The Daily Register from Harrisburg, Illinois · Page 1Click to view larger version
February 19, 1946

The Daily Register from Harrisburg, Illinois · Page 1

The Daily Register i
Harrisburg, Illinois
Issue Date:
Tuesday, February 19, 1946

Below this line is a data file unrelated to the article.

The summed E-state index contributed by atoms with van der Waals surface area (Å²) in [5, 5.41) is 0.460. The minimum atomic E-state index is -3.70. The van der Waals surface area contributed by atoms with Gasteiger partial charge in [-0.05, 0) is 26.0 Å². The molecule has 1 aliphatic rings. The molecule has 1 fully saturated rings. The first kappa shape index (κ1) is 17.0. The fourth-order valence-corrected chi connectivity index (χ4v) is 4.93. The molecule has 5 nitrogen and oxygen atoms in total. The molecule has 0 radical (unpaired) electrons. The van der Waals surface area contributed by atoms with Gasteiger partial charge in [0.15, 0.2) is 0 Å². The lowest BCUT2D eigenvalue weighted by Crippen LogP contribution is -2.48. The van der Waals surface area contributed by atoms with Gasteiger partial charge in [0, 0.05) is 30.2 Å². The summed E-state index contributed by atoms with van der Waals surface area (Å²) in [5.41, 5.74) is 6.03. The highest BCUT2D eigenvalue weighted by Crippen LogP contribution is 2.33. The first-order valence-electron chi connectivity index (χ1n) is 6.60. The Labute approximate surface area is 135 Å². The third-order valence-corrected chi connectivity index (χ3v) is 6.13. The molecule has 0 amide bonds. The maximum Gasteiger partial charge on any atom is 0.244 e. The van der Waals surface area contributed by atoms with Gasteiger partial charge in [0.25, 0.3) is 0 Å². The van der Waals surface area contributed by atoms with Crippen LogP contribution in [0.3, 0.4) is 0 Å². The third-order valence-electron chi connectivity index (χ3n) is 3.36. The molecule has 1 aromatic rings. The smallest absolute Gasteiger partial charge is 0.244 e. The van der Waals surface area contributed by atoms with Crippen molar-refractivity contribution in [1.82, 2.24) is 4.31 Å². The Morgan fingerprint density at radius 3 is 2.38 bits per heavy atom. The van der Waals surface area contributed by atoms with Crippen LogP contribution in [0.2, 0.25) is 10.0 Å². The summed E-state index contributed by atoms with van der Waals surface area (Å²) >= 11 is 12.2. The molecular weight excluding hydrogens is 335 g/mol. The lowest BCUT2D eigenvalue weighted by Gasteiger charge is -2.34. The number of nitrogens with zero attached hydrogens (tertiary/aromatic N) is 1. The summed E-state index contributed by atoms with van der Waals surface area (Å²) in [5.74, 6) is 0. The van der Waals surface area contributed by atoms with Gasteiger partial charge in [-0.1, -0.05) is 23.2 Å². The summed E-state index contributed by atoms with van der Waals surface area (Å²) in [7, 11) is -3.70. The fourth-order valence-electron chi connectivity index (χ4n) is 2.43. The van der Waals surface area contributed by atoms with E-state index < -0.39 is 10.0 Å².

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EMBLEM designates t h e wearer as an honorably discharged veteran of World War IL A__MM^^ THE REGI Published Continuously Since 1915 THE DAILY REGISTER. HARRISBURG, ILL., T L ' K S D A Y , K H H U U A K Y 19, 11MG N K \ V S K K I K S , VOLUME 31, NO. 197 HITS INV T OFFERE And Country By TIMOTHEUS T. Burroughs, Ingram Buy Building for Frazer, Kaiser Autos Tilt*: CHANGING PICTURE: Glen Ingram and Ben Burroughs have bought the structure on East Locust street w h i c h is the first h u i l d i n g east oi the Harrisburg city hall. They made the purchase irom 0. L. Turner. Sr., and Loran Wasson. Glen's been there for quite a w h i l e . He's handled his farm implement and transfer business from that location, but now there are some changes to be made. The building just purchased will be remodeled and will house the i'.urroughs Motor Sales, which will belong to Burroughs and Ingram. A new sales room will be construct ed to show the Local Schools . n i · Among Best in y \ ^Br 9 State: Keeler rge Foreign Espionage i Extends Efforts to Speaks Here at PTA Founder's Day Meeting By JOHN L. STKEI.C and JAMES F. DONOVAN United Press Stuff Correspondent WASHINGTON, Feb. 1 9 - i U P ' A highly placed source said todav I that certain loreian i m w e i s . u-mg "unlimited tunds." have made i "very great eflorts" to o b t a i n The Harrisburg City Schools ! atomic bomb nereis in t h i s coun- svstem would rank as one of the i Three Mera K i l l e d When Struck by Auto Whsie Fixing Tire W O K T H I X G T O . Y hid . Feb. 19 -U I 1 )--Three men were killed to- liuy w h e n an a u t o m o b i l e struck t h e m as lhc\ repaired a lire along ""'lie -said a report on the subjee; a Hoosicr hi»hw;:y. A fourth per- had been tiled w i t h the Senate Atomic Energy committee but dc- 10 best, should a list of the 10 best schools in Illinois be compiled.'" , , This was a statement made by I countries involved or the outcome Uoonville, Ind . and Sherman Gal i dined to reveal the c o u n i i y ^-on was i n j u r e d c r i t i c a l l y . The dead w e r e Gilbert Williams, i Lvansville, Harry B. Goad, 51,' Otis Keeler, assistant state sup- I of their espionage efiorls. Meantime, the While House dc- erintendent of public instruction j clined U) commein m a published who spoke al the PTA Founder's report that .Mr, Truman had Day program at the Junior high ceived information Irom lhe re- school last night. While this is true, Mr. Keeler eral Bureau of Investigation about ' \ V o r t h l n g t o n , foreign attempts to obtain atomic- energy secrets here and in Canada. lion. :i:', K v a n s v t l l e . Goad's wife v \ a s injured. Slate police trooper Oliver Hayek said the death car belonged lo Raymond Francis Green, 21, discharged navy Hayek -aid Green first a u t h o r i t i e s thai his car veteran. told the ^-psrsa SS-H? a: s- r °js-js i .**«^'^TMTM".^»: si.;», -=. ,*,, *^* slate in the task of improving j n e d to m a k c a statement today :, - Y h-t i d-, M^^i- islale m tne lasK 01 improving nec j to m a k c a statement today on Kaiser axrtomobiles and the Mack Uonal work Qf lhe bUc e activities in the t v i i f k when these machines are , , . ' e ing the driver. truck, when these machines are available. Burroughs said he hopes to have one of the Frazer automobile here by the first of March. The Frazer is the higher priced auto of the two. The rear of the building will be used as a service department. Down the street just east of (he armory building. Ingram continues to construct a new building, v.hich he plans to use for his transfer and farm implement busi- schools. atomic field. While House Press He spoke especially of health j Secretary Charles G. Ross said "no education, a good beginning in comment.'' which has been made by teaching He added, however, thai if such of nutrition. Emphasis has been i a statement is made, he doubted it on the improvement of nutrition | would come today ; by balanced lunches and cafeteria menus, Mr. Keeler said. More preventive education he added. Praises Special Classes His "Blue Print of Education" Mr. Truman probably will hold a news conference Thursday morn- is needed. '' ing. ! In this connection, however, Rep. |John E. Rankin. D . Miss., said there was evidence lhat lhe alleged ness. In a day or two Timotheus expects to have a story about a business changing hands here. One of his sleuths was telling him about it today. Also, Paul Halliard has purchased the Martin cafe al Locust and Jackson streets. Paul will , Communist spy ring unearthed in | in Illinois described len classes of Canada extended into the United , WASHINGTON, l-eb. 19_1'.T!)-education, and the importance of | states and possibly into some gov-1 Attorney General Tom C. Clark the special classes that are aid- j ernmenl departmeiits. ' today announced the filing of a ing defectives to become better ! R a n ki n , a member of the House ' test suit in federal court at prepared for adult life. He refer- un-A.meri'can Activities committee, Springfield, 111., to determine whe- red to the sight saving room and said ' the Canadian disclosures gave ' ther a group of truck operators the orthopedic room in the H a r - j ^ comm jt lc e ample reason to ; are exempt from the anti-trust risburg City school system as be- j ^^p an official investigation of ' laws because they joined a un- . » i i ·» i - - r t 1 * . * _ _ *"* . -. i ing of the best in Illinois. Mr. Keeler and a party of five other State Department of Educa- \ the American angles. He said he ( i o n . would bring the matter up at the i r phe civil suit involves transpor- use the name: Martin's cafe, Pauljtion officials will return to Har- IM'.haicl, manager. He ssys i the restaurant will specialize in individual, home-baked chicken WISDOM: If you want to be continuously happy, you must know w h e n to be blind, when to be detf and when lo be dumb. WELL OILED: A women's magazine sa\s that oiling the egg mav soon be adopted as a civilian practice. It declares that the army developed a process for dipping eggs in a warm solution of mineral oil that closes the pores of the shells and makes eggs remain fresh for nearly two months without refrigeration, and that the process may soon be used for civilian consumption. Tlsbiirg on- March 26 r to visit '"Sre J-mors yesterday that it h a d _ asked j plained that union ^iiTM A*. «rtt-,«.^1 Vi-iti1r3I*-nr- i n i Vin o\rc- * \i« "PR T t n Hi-rifi rin V lVtVAC;t If? ?lt 1OT1 I . ..u , ^. u *.--m 1 ^1 ^f U ^t-n.Tc-/- other school buildings in the system. Today he met with the building principals at noon, in a luncheon conference, looking forward to the March 26 meeting. Mrs. C. L. Baker, president of the Harrisburg. Council of the PTA, presided over the program last night, and presented service bars to Mrs. M. M. Latimer. county PTA president, Ira Stilley. Logan school PTA president and Alfred Crawford, Lincoln school PTA president, all of whom have served two years as president. Lincoln Wins Attendance Prize Mrs. Latimer presented pins to committee's meeting today. tation of milk from southern Illi- any ing any foreign power The Stale Department denied r u - , Jlo j s to gl. Louis. Mo. Clark ex- aclivities lhe FBI lo drop any investigation ! w hich would otherwise constitute of atomic bomb espionage. It said | violations of the Sherman Anti- its policy has been not to interfere Trust act are not subject to prose- with any FBI investigation; C u 1 i o n if they con ccrn disputes about terms and conditions of employment In this case, it is alleged that a group of owners joined a union and iixcd rates for milk h a u l i n g Clark said if labor's i m m u n i l v extends to employers merely because thcv hold a union card, pre Some Come from War, Rotarians !®!d FLOUR- When the word got out thai darker bread was in pros- peel lor us Americans, there w a s j quite a run on flour at local gro-' eery stores. Some stores ran out of flour, others almost did. A local grocer who sold thousands of pounds of the flour when stimably every businessman could 1 impose trade restraints without Admitting that -nothing can off- · fear of anti-trust prosecution, set the physical loss and suffer-' The suit named as defendants ing c a u s e d ' b y lhe war. Chauncey I the Milk Haulers and Dairy \\ork- Conger. Carmi attorney, told R o - ' crs Union. Local 916 of the In tanans lasl night that there have , ternational Brotherhood of Tcam- whn VVPTM in attendance She wil' i been some benefits from the ter-1 ster^ al Collinsville, 111., John who were in attendance, btie wii. ^.^ struggle _ j Boda E dwardsville. 111., secie- "II is presumptuous to say that tary. also present to Needmore school, which is in the northwest part of the county, the county atlendance prize. Six members of Needmore PTA came lo last night's meeting. anything good could come out of [ addition, all members of Lo- Ihe "Nazareth"-of the war's holo-' cal 916 who operate their own credit' milk hauling business from sou- side we find we did experience a i them Illinois to St. Louis were ^ thc rush" came, said the buyers Ipresentation, won second place in weren't acting smart at all. Flour, _ , .. _ _ . , ., i iMUt VVC A i n u Vi C vi nj t- .vp^i A\_iiv,v- t i ' * , * · · , * « * ~ Lincoln school Harrisburg with patriotism, and a de- ] sued as a class. The T. E. Truck- 42 per cent of the enrollment rep- 1 ' · - - ~ · -- - -···- ·-' -resented, won first place and Logan school with 14 per cent rep- one Strike reafened by Workers' Poll GM Strike Still Needs Negotiating, Mediator Says i 15y United Press i A communications strike threat-! fled today, as the nation struggl- j id lo make up for reconversion j t i m e lost during the steel shut-1 ilou n Steel workers were returning t . Ihe mills in ever-increasing n u m b e r s under new wage con! t r a c t s reducing the slrike lotal to 1 (173,000--lowest in more than 1 1 , month The major labor developments: 1 A survey of unions affiliated w i t h the National Federation ui Telephone Workers showed the m a j o r i t y in favor of a nationwide strike of the federation's 250,000 members. 2 Nearly 400.000 of the 750,000 steel workers who struck Jan. 21 Bellied for 18 1-2 cent hourly pay increases in line with President Iranian's wage-price policy. GM Still Negotiating 3 General Motors and lhe CIO United Auto Workers were lo meet again today, and Federal ; Mediator .lames F. Dewey said ; "there is still a great deal of ne- j }ot!ating to be done" in the , strike of 175,000 workers. ' 4 A government fact-finding hoard at Washington recommend' eel a wage increase of 18 cents an hour lor 30,000 CIO Farm Equip, menl Workers striking against the i International Harvester Co. 1 6. Weslinghouse Electrical 1 Corp. said it had made contract proposals to representatives of 60,000 striking CIO electrical work" 4 e'rs but emphasized that the proposals did not constitute a "definite wage offer." i The threat of an immediate telephone strike was eased when John ,f Moran, president of the Feder, ation of Long Lines Operators, an NFTW affiliate, said his union would not slrike wilhout approval ! ot the National Federation. Moran's statement came as 50 presidents of American Federation , of Telephone Workers affiliates resumed a study of a recommendation for a nationwide telephone ! strike. It appeared almost certain that the officials would vote in favor of a strike. Although steel production was gelling under way again, most of the nations 750 steel fabricators. ! employing over 300,000 men, still · were strikebound. The Tri-Stale ! Industrial Association, represent- I ing the fabricators, warned that \ "the steel strike is not over for 1 the small steel-using companies. . the fabricators.'' jjSA^'sVt , r ^Mh^f^^ as %v4^;.^. .'-r- ^JSCSj-^isJt*:*-- *".v!,^ CABCAUE TO WASHINGTON. A r t h u r W i l l i a m s , who spent 18 months in the Pacific area, tapes sign on side ui t a \ i .is lie and o t h e r members of American Cab Drivers A SMI tor i M - u l u m e i l Veterans start cabcade to Washington to seek t c d e r a l aid in n J n to o!!aiti*; to operate taxis in Chicago Approve Increases Two industri he said, gets full of bugs after so J long a time, and if put in a base- irent lhe dampness is injurious. So people who have bought up far too much flour are apt to find themselves with a lot of bad stuff and have to resort to dark bread and dark flour after all. He said \vhat was designed lo be a program of Hour conservation is likely to turn out to be a flour-wasting program. i., LOCAL ITEM: (From Harry (Continued on Page Four) 5 Persons Enroute Here Hurt- in Auto Wreck sn Michigan Mr. and Mrs. William Martin and son, Eugene, of Detroit, Mich., formerly of Harrisburg, and Mrs. Dale'Moore and daughter, Carolyn, the attendance contest. Horace Mann was third, Eugene Morris, who compiled the report on percentage, reported. Cash prizes are given for this event and a banner will be kept by each of the winning schools until the next Founder's Day, Mrs. Baker said. Wallace Warns Foreign Trade is Essential to U. S. gree of unity, consecration, unselfishness and fellowship never before experienced. "We are already slipping back ing Co. of East St. Louis was also named as a defendant. It was alleged that these truckers move 25 million pounds ot into our evil and selfish ways," he ! milk a year and constitute over said, "but for a time we were will- ] 90 per cent of the total haulers in ing to help each other." ; the area. We have had the material bene-1 Thc complaint charged t h a i fits of increased industry which ' threats by the u n i o n to call strikes has prepared us for a new era of betler living, if we take advantage of our opportunity, Mr. Conger of inside dairy workers prevent dairies from transporting their own milk or from gelling n o n - CHICAGO, Feb. 19-- U.E-- Secretary of Commerce Henry A. Wai- J ours-- the lace, said last night that an ex- concluded. panding foreign trade is an "abso- said I union transportation. The suit "we have unlocked the secret o f ! seeks to enjoin each truck owner the universe in the atomic bomb I from holding membership in t h e discovery, and this can be used to i u n i o n unless he assumes the .slat- benefit mankind if mankind is n o t , us of a laboring man. so crazy as to make it an instru- · menl of tolal destruction, he said. Finally, we have before us an opportunity to end war for all time to come, and the choice is common people's, he Local Votes To Boif AFL, Form Union I COLLINSVILLE. 111.. Feb. 19-Harry Reed spoke briefly in a n - 1 (u R) Local Three ol t h e Progres- | ______ lute essential" if this country i s ' n c u n c i n g discussion is under way ' ]VC lo progress and prosper in a com-! for a lyceum or concert course petitive free enterprise system, j which would bring extraordinary Wallace, appearing before the lyceum and music numbers to ' - - _ - W a r r m n i i r f n ( n o n v shows i n t p r Chicago World Trade conference. Harrisburg if the cily shows inler- Workors of Amenca voted unanimously last n i g h t lo bolt the American Federation of Labor u n i o n form an independent of Detroit, were in an auto acci- ] urged approval of the $3,750,000,- dcnt at Monroe, Mich., last Thurs-' day while cnroutc to this city to visit Mrs. Martin's sister. Mrs. J o h n i c Simmons, of West Church street. All were injured and were taken to the hospital at Monroe. Mr. Martin, Mrs. Moore and Carolyn were able to leave the hospital Saturday, but Mrs. Martin and Eugene will have to remain in the hospital for about 10 days. She received broken bones of one hand and foot and a bad laceration on her face across one eye and other cuts and bruises. MINES Sahara 4, 5, 6, 16, Washer work. Peabody 47 works. Wasson 1 works. Blue Bird works. Dcring works. csl in such a proposition. I t , The local thus became lhe first to will be explained further as the ; break away from the AFL since the plan develops, he said. j r e t u r n of J o h n L. Lewis' U n i t e d President Tom Gregg announc- ; M i n e Workers last m o n t h . Other cd thai next week is ladies night, j PMWA locals w i l l be canvassed on -- i.similar action at a union conven lion beginning Monday at Spung- field. Ill Earl G a l i i . alternate board member of t h e union's District. Seven, j s a i d the local was "afraid lhe AFL | would use pressure to get us back i n t o the United Mine Workers, and anything to do w i t h to the United States must provide j most of the 315,000,000,000 needed | lo refinance world trade for a | three-year postwar reconstruction period. "We may not want to be the only big creditor nation in the world,'' he said, "but that is what we have to be--whether we like it or not." Asserting that free enterprise . ° , i v v o i i u v v t i i J i n t r u t i c i i iv iiiun-cit^ j . . can survive only in an atmosphere, inlcrcsl in j o i n i n « lhe new Unile(1 it. of confidence based on world sc-| N a l i o n s organization, curity, Wallace said that approx-| Thc Swedish government, it was imately 10 per cent of all jobs m Sweden is First War !l NeutraS to Seek to Join UNO as the first j neutral to indicate | V r ° President Keeps Capital Guessing on Ickes' Successor j WASHINGTON, Feb. 19--(U.I!)-- | President Truman kept the capi- ' tal guessing loday about his choice ' of a new Secretary of lhe Inler- ior but speculation was rapidly ' narrowing down lo three candi- , dates. ; Informed sources gave top bill- 1 ing lo Supreme Court Justice Wil, Ham 0. Douglas and Sen. Joseph ! C. O'Mahoney, D., Wyo., as most ! likely successors to Harold L. , Ickes. Oscar L. Chapman, acting Interior secretary, was regarded a close third. i These sources said Mr. Truman had made no final decision up to ' late yesterday and concede he , might come up with an outsider, i O'Mahoney, it was said, feels secure of his future in the Senate and might be unwilling lo give il up for a comparalively uncertain term in lhe cabinet Even if he should be re-elecled lo lhe Senale upon complelion of lhe job as i secretary, he would lose his sen- I iority of more than 12 years service. Douglas was reported the favor' ite candidate of Postmaster General Robert E. Ilannegan, who as Democratic National committee ms great influence with WASHINGTON, Feb. If)The government pushed Us recon- version wage pattern into Iwo more industries today with o f f i c i a l recommendations for raises, ol IB cents an hour for shipbuilding and farm machinery workers. For shipbuilding, the 18-cent raise carried the endorsement of government procurement agencies which arc the principal customers of private shipyards. Thc 18-cenl proposal for farm machinery workers was recommended by a tact- finding board for 30,000 employes i:i 11 strike-bound plants oi the I International Harvester Co The fact-finding recommendation was the first issued since President Truman released his new wage-price stabilization o i d e r last Thursday. In compliance w i t h that order, lhe fact-finders expressed the belief that t h e i r proposal met the standards of the iievo policy. i While conceding t h a t no wage pattern had yet been sel lor the farm machinery industry, t h e panel said ils recommendation was closely in line with the p a t t e r n of recent wage settlements m related ( induslries." I II cilcd the 18 1-2-cent settle-! mcnt for the steel i n d u s t r y . 18' cents for the Ford Motor Co and 18 1-2 ccnls for the Chrysler Corp "Since International Harvester is a producer of steel and a competitor with Ford and ( ' n o s i e r in the sale of Motor Trucks, these three recent settlements are ol prime importance," the panel said The proposal was equivalent to j an increase of 15.5 per cent for t h e Harvester employes, who now have j an average straight-lime h o u r l v ; rale of $1.16. Since J a n . 21 some 30,000 employes, represented by the United Farm E q u i p m e n t Workers (CIO), have been on strike at Harvester p l a n t s in I l l i - nois, Iowa, I n d i a n a and New V o i K Parents Cling to i Hope Girl Not Taken Sex Degenerate l e p h o t o ) VATICAN CITY. Feb IS)--(l'.P --Joseph Cardinal Muidszoniy, Primate of H u n g a r y , arrived at Ciampiano a i r p o r t today and said he had been delayed Irom at- tc-nding o p e n i n g of consistory ceremonies by refusal of Russian a u t h o r i t i e s to u r n n l h i m permission In lea\e l l u i m a i \ u n t i l yes- t e r d a y noon. He w a s more t h a n 21 hours l a t e lor the f o r m a l notice ol his elevation to lhe Sacred Collcuo of C a r d i n a l s nlons; w i t h 31 o t h e r prelates. Cardinal M i n i K / e n h said he had been f r v i n g t o o b t a i n permission I r o m f h e R u s s i a n s since .Ian 14 b u t l l i a l "they c o n l i n u a l l y refused w i t h o u t .civiiiy, any reasons." The permission f i n a l l y was given yes- t e r d a v noon, he said lie a r r i v e d w i t h ^ l a ] G e n W i l l i a m S Key, chief o! the A l l i e d C o n n o l Commission t o r H u n g a r y , in Key's C-47 t r a n s p o r t p l a n e K'ev said h" i n i o n d e r l t o b r i n e C a r d i n a l Mimls'/onty a l l t h e time a n d t h a t t h e t r i p w a s d u e t o t h e p r e l a t e " , f l i l l i c u l t i e s w i t h the I?us s i n u s ·'Those d i l l i c u l h e s . " Key said, "arc his personal a f f a i r and I am not uiiiiinenunti on t h e m " M e a n w h i l e t h e l o u r new American c a r d i n a l s received d i p l o m a t i c ! callers at the A p o s t o l i c C h a n c e l 1 lory, planned to r H i m i calls ot the , old eaulmals and ben.m p r e p a r a - 1 (ions lor the ne\l of the week- lonu eoiiM.iUip, ceremonies The \ \ e i l n e s f i a v ceremony w i l l be a secret consistorv. attended on'y bv t h e new cardinals, to receive t h e i r symbolic red hats from the I'ope The new princes of the church were l o o k i n g f o r w a r d to the public consi.story on T h u r s d a y when they w i l l m i n g l e l o r t h e f i r s t time w i t h Ihe old ( \ i n l i n a l s in rites at St. Peter'- B.isilka. Denies interest In Enterprises Held By Govt. Officials W \ S 1 I I \ G T O N , Feb. 19--(U.B-- F.I KM n W Pauley said loday he once ott'ered Democratic National Chan man Robert E. Ilannegan an oil i n v e s t m e n t venture, but the proposition was dropped as un- piol'il.ible. Paulev, t e s t i f y i n g before the Senate Naval A f f a i r s committee on his n o m i n a t i o n to be Undersec- r e t a r y ot lhe Navy, was asked w h e t h e r Hannetjan or any other j i u v e r n m e n l o f f i c i a l s had any financial interest in his oil and olher business enterprises. "1 recall none," Pauley said. Sen. Charles W. Tobey, R., N. I f . , asked Pauley whether he ever sungestcd t h a t Ilannegan join him in an oil venture. Pauley, former treasurer of th'e Democratic National committee, said he did "casually mention" to I l a n n e g a n within the last two years t h a t his associates were bringing in a new well. He said he susjcestod that it might prove a p r o f i t a b l e venture to buy other acreage in the area. "The well caino in, but it looked like the main structure was r u n n i n g in another direction already tied up by other interests," Panley said. lie said the idea of buying addi- t i o n a l acreage was dropped because "it would have been no run for your money." He said that held t r u e in his own case as well as tor ilanncgan. Kuilcy couldn't remember when be discussed il with Hannegan, but pointed out that he had known l l a n n e f i a n only since he became Democratic National chairman early in 1944. He said he was not sure whether Hannegan held an o f f i c i a l government position at the time. Pauley took exception to the "implications" in Tobey's quest i o r s He protested thai the Republican senator was trying ' to make it look like he suggested business propositions lo friends o n l v because of their government connections. ; "It was your idea lo be helpful to Ilannegan and help him make some money,'' Tobey suggesled. "That is true as regards my business associales generally," i Pan ley replied. The idea of any j business venture, he said, is lo i risk t h e investment in a proposition that looks profitable. ays Compulsory Training Obsolete; Urges More 61 Pay :xp!@S!Dil Otherwise." he said, "we have no objection to AFL sponsorship " this country depend directly on foreign trade. Wallace warned that if congress learned, is inquiring as to the proper method of obtaining membership. The Swedish embassy here said the government has also intro-! Hsrohito Inspects Bcmbed-Out Yokohama failed to approve the proposed loan ] duced a bill in the Riksdag (Parlia-, TOKYO. Feb. 19--(U.R)--Empcr- to Britain, that country "would be i ment) that would prepare Sweden l o r Hirohito visited bombed out forced by the very weight of t h e ' t o accept responsibility of member-1 Yokohama for the firsl lime in economic pressure placed upon ship. , ] 7 years today on an unprecedented her to embark upon a vicious sys- The measure was said to be cer-1 inspection lour of war-damaged tern of dog-eat-dog in world trade." | lain of almost unanimous approval, factories and homes. 1 Hannegan, these sources said, j wants a man of Douglas' liberal stamp to succeed Ickes in the belief it would help keep New Deal elements of the Democratic party more solidly in line as the 1948 presidential campaign approaches. From his own point of view, Douglas, as a Supreme Court judge, has a job as long as he wants it whereas Ihere is no guarantee thai the cabinet post would I be his beyond 1948. LOS ANGELES, Feb. 19--n'-Police searched sewers and storm drains leading to the ocean today for the body of l i t t l e Koch elle Gluskoler, while her p a r e n t s clung lo lhe hope she had been carried away by someone who wanted a child lo love. Mr. and Mrs. Abe Gluskoter said their daughter, missiny .Mncc last Friday, was except lonalh friendly with strangers and won 1 p i U ^ their friendship in return. i p l l t i Thc distraught mother said she was holding to the hope t h a t the man who enliced six-year-old Ko- ehelle into his car was not a m u r derous sex degenerate, but r a t h e r was acling for some one who wanted a child like Rochelle. Dixon Inquest To be Held Wednesday An inquest into the death of Frank Dixon. who died from injuries received at Bankston Creek Colliery Mine No. 5, will be held at 9:30 a. m. Wednesday at the Turner funeral home by Coroner i Rccs Turner. NKYV O R L E A N S , Keb 10 H r-- A 14-family a p a i l m e n t house in a negro h o u s i n g proiecl was shat- li red here today b\ a l o a i i n c ; cx- nlosion which shook the neighborhood f o r t w o blocks a w a y At least 'M pei.ions w e r e i n j u r e d and seme 25 others w e i e trapped in the d e b i i ^ . Police said t h a t so iar no deatns had been reported, it was feared some bodies m m h t be lound in the wreckage The bl;'s! was believed to have been caused by t h e i g n i t i o n of -.-caniii!.: gas. Several hundred '-esidcnts of .·~('HT h'iik!i'v;s in f i 1 h'liiM'iu project s t a r t e d llio f e d n u s if '1i oi t e n r i n " n v v y tii" ' r c-v-c IM in Ifort to rraeli t i i o ^ - )'··»·-i -d Three Ca'holic p i i r i l s v ere nmo'iy the first to icach the hcene. Inside the ' reck;i lo a v ' v r could he lizard shoulin'J. "G"d ·nive me, God save me." At least 2.000 person* b-k d on as rescue squads carried out the injured, lining thorn up on long rows of maUrcsses in front of the wrecked building. « WASHINGTON. Feb. 19--(U.B-- · Former Wisconsin Gov. Philip F. LaFollelle today attacked compul- i sory military training as "obso- 1 lele," and asked Congress lo dou- , ble GI pay in order lo build a ' p o w e r f u l , highly trained striking I force of volunteers ! LaFollette, a veteran of both · world wars, appeared before *the House M i l i t a r y Affairs committee, w h i c h is considering President , Truman's recommendation of a year's military 1 raining for 38- 1 year-olds. He said that any form of peacetime conscription would be "Fascist militarism." Urging Congress to make mili- t a r v service as attractive as possible, he recommended: I. M i n i m u m pay of $100 a month for privates, plus the usual allowances, and corresponding increases for other non-commissioned personnel. 2 A system of promotion from the ranks and a program of education and in-service training to make Gl's t r a i n e d technicians. , 3. Remove the military caste svstem b\ narrowing the difference in clothes, quarters, mess, legal rights and social life between the Gl's and officers. 4 Put West Point and Annapolis appointments on a civil service Illinois--Clearing and slightly colder tomahl Wednesday mostly fair, becoming colder in north portion. LOCAL Monday p. m. p. m. p m. mid. TEMPERATURE Tuesday 53° 49 = 47' 43° 3 a. m. .._ 40° 6 a. m 41° 9 a. m. . . .42° 12 noon 39°